Can you please tell us what copy of the Listener you are referring to?

          The current copy, May 29, has a Editorial on page 3 about the enormous number of SUVs on our roads. I can't see anything in it to complain about.

          The previous copy, May 22, had an Editorial, also on page 3, commenting on the likely effect of the rather clumsy Public sector wage freeze. Considering that it would, as announced, have condemned many teachers and nurses to pay freezes it also seems pretty non-objectionable.

          In both issues page 2, as is generally the case, was the Contents page.

          I don't have any earlier copies still around so I can't look any further back. However if the one you are talking about is more than 2 weeks ago what week was it, and what did the Editorial have to say that you dislike.

          In any case the Listener, like any other magazine that publishes unsigned editorials, is explicitly publishing the views of the Editor, in this case Pamela Stirling. Complain to her if you don't like what is said. She may not have written it but she takes full responsibility for it.


    • joe90 7.3

      It's owned by a private equity crowd. The board says it all.


  8. Andrew Yang has his Tony Abbot moment.

    Andrew Yang Can’t Explain When Asked Why He Supports Israel Bombing Gaza


    Is this the last we hear of Andrew Yang?

    Once describing himself as the Anti-Trump candidate, Andrew Yang joins beltway( politicians, (on both sides of the aisle), that have traditionally sided with Israel and turned a blind eye to Israel's oppression of the Palestians.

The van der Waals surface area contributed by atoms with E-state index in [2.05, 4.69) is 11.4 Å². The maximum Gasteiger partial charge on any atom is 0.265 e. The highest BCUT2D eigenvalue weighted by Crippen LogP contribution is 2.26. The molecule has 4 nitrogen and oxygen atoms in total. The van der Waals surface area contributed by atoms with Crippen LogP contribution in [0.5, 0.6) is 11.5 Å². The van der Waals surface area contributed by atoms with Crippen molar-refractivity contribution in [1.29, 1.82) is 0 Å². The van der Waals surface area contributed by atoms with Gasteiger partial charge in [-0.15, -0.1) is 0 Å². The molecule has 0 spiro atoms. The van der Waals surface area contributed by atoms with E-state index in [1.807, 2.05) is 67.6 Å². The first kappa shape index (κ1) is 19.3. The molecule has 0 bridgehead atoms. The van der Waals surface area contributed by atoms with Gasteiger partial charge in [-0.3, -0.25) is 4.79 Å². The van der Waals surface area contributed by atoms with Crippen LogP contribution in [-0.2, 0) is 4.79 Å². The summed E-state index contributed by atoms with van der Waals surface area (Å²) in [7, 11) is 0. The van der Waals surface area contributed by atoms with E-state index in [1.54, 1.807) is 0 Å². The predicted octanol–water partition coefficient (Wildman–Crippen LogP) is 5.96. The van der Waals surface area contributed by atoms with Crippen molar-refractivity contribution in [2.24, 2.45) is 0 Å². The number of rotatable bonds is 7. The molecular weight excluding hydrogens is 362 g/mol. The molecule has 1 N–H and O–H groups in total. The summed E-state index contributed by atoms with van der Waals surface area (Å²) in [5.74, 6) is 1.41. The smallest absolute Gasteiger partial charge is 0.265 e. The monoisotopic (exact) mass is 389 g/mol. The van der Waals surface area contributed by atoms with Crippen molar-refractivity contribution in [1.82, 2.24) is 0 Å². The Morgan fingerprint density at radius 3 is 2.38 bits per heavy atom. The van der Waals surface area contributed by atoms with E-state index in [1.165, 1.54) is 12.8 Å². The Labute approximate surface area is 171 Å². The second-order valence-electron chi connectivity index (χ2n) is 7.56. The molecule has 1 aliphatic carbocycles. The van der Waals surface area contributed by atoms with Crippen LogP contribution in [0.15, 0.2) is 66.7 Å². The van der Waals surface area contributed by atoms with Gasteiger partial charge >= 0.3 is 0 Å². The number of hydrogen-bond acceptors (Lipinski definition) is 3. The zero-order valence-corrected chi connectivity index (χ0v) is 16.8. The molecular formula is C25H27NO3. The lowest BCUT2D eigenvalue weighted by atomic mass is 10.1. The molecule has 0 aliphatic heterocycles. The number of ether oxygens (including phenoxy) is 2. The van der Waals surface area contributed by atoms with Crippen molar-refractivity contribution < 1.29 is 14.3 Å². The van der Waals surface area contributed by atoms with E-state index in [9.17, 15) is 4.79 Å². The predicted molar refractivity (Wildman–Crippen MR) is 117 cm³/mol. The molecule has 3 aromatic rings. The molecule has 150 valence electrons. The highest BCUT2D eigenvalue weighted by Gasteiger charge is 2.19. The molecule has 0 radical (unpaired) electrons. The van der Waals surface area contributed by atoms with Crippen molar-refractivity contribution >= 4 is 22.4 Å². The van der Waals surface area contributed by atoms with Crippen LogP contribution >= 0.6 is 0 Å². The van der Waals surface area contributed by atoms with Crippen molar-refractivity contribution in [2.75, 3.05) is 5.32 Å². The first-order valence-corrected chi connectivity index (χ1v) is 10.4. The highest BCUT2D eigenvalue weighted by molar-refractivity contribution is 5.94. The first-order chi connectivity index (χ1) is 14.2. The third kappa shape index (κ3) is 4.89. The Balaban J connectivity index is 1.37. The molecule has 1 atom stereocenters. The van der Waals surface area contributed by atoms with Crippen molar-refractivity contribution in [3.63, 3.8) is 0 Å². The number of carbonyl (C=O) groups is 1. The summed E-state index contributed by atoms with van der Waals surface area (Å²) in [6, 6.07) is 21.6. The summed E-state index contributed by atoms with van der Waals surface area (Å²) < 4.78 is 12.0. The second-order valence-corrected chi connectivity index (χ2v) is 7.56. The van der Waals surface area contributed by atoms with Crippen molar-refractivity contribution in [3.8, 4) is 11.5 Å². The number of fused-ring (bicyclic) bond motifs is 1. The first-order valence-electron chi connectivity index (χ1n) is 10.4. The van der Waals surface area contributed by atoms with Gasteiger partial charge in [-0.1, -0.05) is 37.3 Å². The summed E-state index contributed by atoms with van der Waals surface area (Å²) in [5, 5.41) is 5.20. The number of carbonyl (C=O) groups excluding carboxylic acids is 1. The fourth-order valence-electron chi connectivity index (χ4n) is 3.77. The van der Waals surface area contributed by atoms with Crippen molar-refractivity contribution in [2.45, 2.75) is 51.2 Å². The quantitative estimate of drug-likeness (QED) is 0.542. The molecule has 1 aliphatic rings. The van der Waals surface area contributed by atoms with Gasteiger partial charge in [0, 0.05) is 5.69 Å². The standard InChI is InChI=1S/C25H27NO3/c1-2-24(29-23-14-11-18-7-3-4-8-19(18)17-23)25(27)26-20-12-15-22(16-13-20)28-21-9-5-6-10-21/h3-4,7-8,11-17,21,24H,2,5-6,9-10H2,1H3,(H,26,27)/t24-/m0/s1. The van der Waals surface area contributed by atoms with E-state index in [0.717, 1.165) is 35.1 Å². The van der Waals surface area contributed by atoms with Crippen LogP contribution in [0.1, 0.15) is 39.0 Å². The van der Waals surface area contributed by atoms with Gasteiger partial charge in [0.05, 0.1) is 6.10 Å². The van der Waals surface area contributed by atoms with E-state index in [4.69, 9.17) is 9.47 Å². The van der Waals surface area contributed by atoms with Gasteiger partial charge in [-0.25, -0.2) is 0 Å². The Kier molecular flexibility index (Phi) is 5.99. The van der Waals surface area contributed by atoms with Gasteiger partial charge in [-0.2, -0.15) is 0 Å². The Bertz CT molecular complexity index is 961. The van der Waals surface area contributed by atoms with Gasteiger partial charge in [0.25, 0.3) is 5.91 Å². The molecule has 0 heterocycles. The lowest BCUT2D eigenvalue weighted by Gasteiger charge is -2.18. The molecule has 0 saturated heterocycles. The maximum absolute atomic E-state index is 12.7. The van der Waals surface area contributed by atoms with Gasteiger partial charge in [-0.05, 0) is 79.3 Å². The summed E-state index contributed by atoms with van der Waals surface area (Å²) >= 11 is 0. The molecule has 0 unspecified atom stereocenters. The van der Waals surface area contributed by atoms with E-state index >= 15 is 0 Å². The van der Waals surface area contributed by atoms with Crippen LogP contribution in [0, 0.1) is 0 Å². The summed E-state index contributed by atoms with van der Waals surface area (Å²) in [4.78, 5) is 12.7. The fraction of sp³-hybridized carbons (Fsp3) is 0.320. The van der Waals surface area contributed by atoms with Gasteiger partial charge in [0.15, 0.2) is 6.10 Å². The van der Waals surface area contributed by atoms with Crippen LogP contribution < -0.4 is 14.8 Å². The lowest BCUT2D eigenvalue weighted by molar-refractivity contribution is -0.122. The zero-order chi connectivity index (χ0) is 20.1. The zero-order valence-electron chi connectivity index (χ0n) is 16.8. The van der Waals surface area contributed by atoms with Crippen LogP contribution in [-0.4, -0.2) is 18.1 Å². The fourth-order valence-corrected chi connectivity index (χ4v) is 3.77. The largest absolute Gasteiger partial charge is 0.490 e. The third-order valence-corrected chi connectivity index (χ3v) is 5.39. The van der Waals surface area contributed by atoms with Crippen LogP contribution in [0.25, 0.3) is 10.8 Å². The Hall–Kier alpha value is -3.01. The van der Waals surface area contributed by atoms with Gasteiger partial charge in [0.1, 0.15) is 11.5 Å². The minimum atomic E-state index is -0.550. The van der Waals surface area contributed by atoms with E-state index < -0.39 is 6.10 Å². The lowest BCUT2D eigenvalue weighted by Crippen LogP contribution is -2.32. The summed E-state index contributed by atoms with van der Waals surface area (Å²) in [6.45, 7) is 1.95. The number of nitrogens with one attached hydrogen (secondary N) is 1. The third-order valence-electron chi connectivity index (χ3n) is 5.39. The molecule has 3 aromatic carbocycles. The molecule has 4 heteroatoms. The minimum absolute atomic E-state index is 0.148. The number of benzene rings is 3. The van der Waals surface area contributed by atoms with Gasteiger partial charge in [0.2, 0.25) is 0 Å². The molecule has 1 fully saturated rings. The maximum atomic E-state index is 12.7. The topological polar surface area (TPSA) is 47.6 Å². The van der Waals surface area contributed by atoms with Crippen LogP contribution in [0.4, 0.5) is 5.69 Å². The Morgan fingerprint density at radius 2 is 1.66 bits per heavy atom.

Andrew Yang's long time message to voters is that robots are going to take over, and that mass unemployment and social dislocation will be the result.
    Andrew Yang has Championed and popularised the idea of a Unversal Basic Income for all US citizens.

    But Proving that futurists are not neccesarily humanists, Yang's stance on immigrants and now Palestinians is far from liberal.

    From being a contender to a no-show, future catastrophist Andrew Yang, stumbled in his campaign to be mayor of New York City.
    Giving one sided support to the bombing of Gaza by Isael, but staying silent on Israel's oppression and violence against Palestinians that led to the conflict, and finding himself unable to explain his position when challenged on it, alienated this famously liberal city. Leading to a precipitous drop in the polls.

    • ghostwhowalksnz 8.1

      Easy answer to that.

      The Jewish vote matters in New York City democratic primary for the Mayoral election.

      Last poll shows Yang to be leading on 20% , which is all he needs

      • Jewish Americans are at a turning point with Israel

        Arielle Angel

        I felt alone as a Jew attending a Palestine solidarity rally in 2014. I don’t feel alone any more…..

        …..More Jews speaking up against Israeli apartheid weakens that justification, leaving politicians, lobbyists and others to account for what their support is really about.


        Andrew and/or his advisors must have missed the memo.
        Goes someway to explain, Andrew Yang’s wordless gawping.

        • ghostwhowalksnz

          Its the Guardian… wishful thinking from a columnist….hardly news that activists dont support Israel, even in israel there is a some opposition to what they do.

          The polls says hes in the lead , the Guardian doesnt count the votes so it doesnt matter what they think some others are thinking.

  9. mac1 9

    Found this bit of nonsense by the purported new Leader of the Opposition. It really points out the need to have an opposition to the Opposition!